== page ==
Texans urged to use caution as carbon monoxide cases increase during power outages

An Austin Fire Department truck drives down Manor Road on Feb. 15. (Jack Flagler/Community Impact Newspaper)
An Austin Fire Department truck drives down Manor Road on Feb. 15. (Jack Flagler/Community Impact Newspaper)

An Austin Fire Department truck drives down Manor Road on Feb. 15. (Jack Flagler/Community Impact Newspaper)

State health officials are urging people to be cautious when using electric generators and other heating sources that may generate carbon monoxide as millions of Texans look for ways to stay warm during the extreme cold as power outages continue.

Carbon monoxide is an odorless, invisible gas produced by burning gasoline, propane, wood, charcoal and other fuels. If it builds up in a confined space and is breathed in, it can replace oxygen in the blood, leading to carbon monoxide poisoning and possible death.

Matt Zavadsky, chief strategic integration officer at MedStar Mobile Healthcare in North Texas, said crews have treated 11 patients for carbon monoxide poisoning since Feb. 15. Nine cases were serious enough to require the patients be transported to area hospitals, he said.

“A carbon monoxide poisoning call is typically very rare, so this is very, very high,” Zavadsky said.

According to Houston Fire Chief Samuel Peña, the department has responded to over 90 calls related to carbon monoxide in the last 24 hours. Austin-Travis County EMS responded to 13 calls for carbon monoxide poisoning from midnight Feb. 15 to midnight Feb. 16.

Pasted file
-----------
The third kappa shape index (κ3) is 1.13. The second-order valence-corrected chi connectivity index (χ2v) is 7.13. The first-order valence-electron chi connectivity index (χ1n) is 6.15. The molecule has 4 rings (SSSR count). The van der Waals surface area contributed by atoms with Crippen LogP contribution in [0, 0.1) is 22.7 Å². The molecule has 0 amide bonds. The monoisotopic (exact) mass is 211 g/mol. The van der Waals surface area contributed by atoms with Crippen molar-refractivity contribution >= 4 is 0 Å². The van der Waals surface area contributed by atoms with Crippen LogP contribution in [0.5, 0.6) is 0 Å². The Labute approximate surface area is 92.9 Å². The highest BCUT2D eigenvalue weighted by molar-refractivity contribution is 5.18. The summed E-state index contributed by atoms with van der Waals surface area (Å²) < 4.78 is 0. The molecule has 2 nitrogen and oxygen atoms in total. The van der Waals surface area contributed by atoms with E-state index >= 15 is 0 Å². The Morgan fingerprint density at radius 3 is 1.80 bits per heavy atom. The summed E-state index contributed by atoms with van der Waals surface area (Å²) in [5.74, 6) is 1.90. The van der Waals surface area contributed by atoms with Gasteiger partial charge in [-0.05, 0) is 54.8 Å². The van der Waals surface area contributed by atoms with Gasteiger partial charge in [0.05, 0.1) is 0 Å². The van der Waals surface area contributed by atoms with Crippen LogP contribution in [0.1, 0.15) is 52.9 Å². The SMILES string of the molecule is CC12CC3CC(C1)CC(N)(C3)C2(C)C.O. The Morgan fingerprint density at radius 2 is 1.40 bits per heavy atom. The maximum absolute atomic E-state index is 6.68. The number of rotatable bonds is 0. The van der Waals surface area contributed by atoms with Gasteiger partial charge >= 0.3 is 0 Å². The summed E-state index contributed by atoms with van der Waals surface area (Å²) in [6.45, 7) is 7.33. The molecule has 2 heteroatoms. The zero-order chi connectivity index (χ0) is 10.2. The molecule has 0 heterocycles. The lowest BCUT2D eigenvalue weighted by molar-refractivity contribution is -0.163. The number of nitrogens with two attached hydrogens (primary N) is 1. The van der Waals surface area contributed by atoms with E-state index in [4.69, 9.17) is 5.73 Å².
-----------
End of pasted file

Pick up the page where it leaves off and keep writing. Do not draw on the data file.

Generators should be placed outside and be at least 10 feet away from buildings. They should not be operated indoors or in garages, according to the Texas Department of State Health Services. In addition, vehicles should not be kept running inside a garage or other enclosed space, even with the door open. Outdoor grills, camp stoves and other appliances should not be used to heat a home.

Symptoms of carbon monoxide poisoning include dizziness, drowsiness, severe headache, weakness, nausea and confusion. Anyone with one or more of these symptoms should move to a well-ventilated area outdoors and receive immediate medical attention.

People without power can stay warm by closing blinds or curtains to trap heat inside, closing off rooms to avoid wasting heat, stuffing towels or rags in cracks under doors, and wearing multiple layers of warm, loose-fitting clothing. Eating and drinking on a regular basis will also help because food can warm the body.

Around 200 warming centers have been opened in the state of Texas to offer people a place to stay until power is restored. For information on additional assistance and resources, residents can call 211.
By Sandra Sadek
Sandra Sadek covers the cities of Grapevine, Southlake and Roanoke as well as Carroll ISD for Community Impact. She graduated from Texas State University where she majored in journalism and international relations. She has experience working for several local papers including the University Star, the Katy Times, and the Fort Stockton Pioneer. When she's not on the ground reporting, she enjoys a good book and a hot drink. Follow her on social media @ssadek19.


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